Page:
Everyone wants positive sales numbers, right? After all, when leasing/sales numbers are strong, it means the overall financial health of the organization should also be strong.
But what happens when those numbers aren’t as strong as you’d like them to be? How does leadership react? What steps are taken to improve results? In my experience, it is often tempting to reach for the ‘easy’ button…and believe “everything will improve if we just do more training!”
This request for additional training varies in focus; it might be a request or desire for training to help the leasing associates ‘close better’ or the training might take the form of a leasing ‘boot camp’ - an event meant to rally the leasing teams to improve overall results.
Whatever the focus, the reality is when sales numbers aren’t where they need to be, the discussed solution within many multifamily leadership meetings evolves toward training. These leaders believe that if the leasing associates could only ‘close’ better, then results will improve. Unfortunately, it’s not that easy.
Yes. Training is part of the overall sales/leasing equation. However, improving sales performance requires a lot more than just training the teams.
The journey a prospective resident goes through when they are looking for a new home involves many elements. And, as you can see from the graphic below, the last mile of the journey from lead to signed lease is certainly not a straight line; instead it is often a complex journey with many touchpoints. And while training is part of that journey, it is far from the only lever we can impact.
With this ‘last mile’ in mind, the next time you encounter a decrease in sales and are tempted to offer training, take a moment to pause and consider what might be at the root of the sales performance issue.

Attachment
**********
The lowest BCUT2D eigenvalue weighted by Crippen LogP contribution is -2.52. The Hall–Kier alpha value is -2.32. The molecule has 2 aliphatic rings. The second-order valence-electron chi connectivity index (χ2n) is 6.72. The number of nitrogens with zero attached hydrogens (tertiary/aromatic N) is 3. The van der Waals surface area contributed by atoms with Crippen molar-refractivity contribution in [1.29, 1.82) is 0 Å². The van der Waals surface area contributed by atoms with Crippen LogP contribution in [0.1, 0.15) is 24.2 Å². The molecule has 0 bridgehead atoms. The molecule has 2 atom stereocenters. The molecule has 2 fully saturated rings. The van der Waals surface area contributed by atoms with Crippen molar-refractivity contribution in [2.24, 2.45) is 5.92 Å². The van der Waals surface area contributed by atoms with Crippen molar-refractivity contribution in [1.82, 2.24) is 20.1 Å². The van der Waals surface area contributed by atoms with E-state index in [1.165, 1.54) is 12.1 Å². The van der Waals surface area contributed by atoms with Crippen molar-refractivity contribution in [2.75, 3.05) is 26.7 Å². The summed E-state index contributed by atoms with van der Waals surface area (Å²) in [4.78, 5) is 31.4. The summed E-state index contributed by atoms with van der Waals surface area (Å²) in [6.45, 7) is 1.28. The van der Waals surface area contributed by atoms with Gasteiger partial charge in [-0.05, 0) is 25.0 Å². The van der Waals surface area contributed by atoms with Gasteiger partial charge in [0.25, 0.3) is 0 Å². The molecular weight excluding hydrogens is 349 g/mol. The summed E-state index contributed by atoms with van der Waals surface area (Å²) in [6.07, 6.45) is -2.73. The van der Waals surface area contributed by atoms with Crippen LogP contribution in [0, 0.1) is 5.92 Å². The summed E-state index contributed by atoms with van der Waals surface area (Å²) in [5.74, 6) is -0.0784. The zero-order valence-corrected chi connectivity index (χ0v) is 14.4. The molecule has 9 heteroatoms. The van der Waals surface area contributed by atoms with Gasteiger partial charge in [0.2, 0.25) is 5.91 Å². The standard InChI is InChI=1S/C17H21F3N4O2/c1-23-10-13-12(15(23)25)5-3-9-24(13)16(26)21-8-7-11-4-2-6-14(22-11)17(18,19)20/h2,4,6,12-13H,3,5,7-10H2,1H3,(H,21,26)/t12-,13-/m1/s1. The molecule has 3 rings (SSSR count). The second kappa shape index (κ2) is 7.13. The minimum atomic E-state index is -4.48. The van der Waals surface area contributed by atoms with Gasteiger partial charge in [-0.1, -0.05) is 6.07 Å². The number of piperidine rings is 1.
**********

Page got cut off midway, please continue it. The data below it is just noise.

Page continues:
If you’re a regular reader of this blog then you know that we often talk about how the shopping process for apartments has drastically changed. The way a prospective resident looks for a new home is significantly different than it was even five years ago thanks to the Zero Moment of Truth. If you’re not addressing that change, then your leasing associates are at a disadvantage before they even have the first conversation. Areas you need to address:
- How does your website look and feel? Can visitors learn enough about your community and the surrounding neighborhood from your site to add it to their short list? How are you responding to requests received through your website?
- Call centers. Are you using one? Who is answering calls from your prospective residents? Does someone answer or is the customer required to leave a message?
- Email remarketing. When a prospective resident provides their email address what are you doing with it?
- Who are your marketing efforts targeting? Are they the right fit for your communities?
When someone officially becomes a lead, there’s a lot more that needs to happen before the lease will be signed.
- How are leads managed?
- Are you taking a process-centered or a prospect-centered approach?
- Are you using a CRM system?
3. Leasing Associates
What is your plan for:
- Associate development?
As you can see there are a variety of possibilities to evaluate when you want to improve sales performance and although training is important, it is just one piece of the puzzle.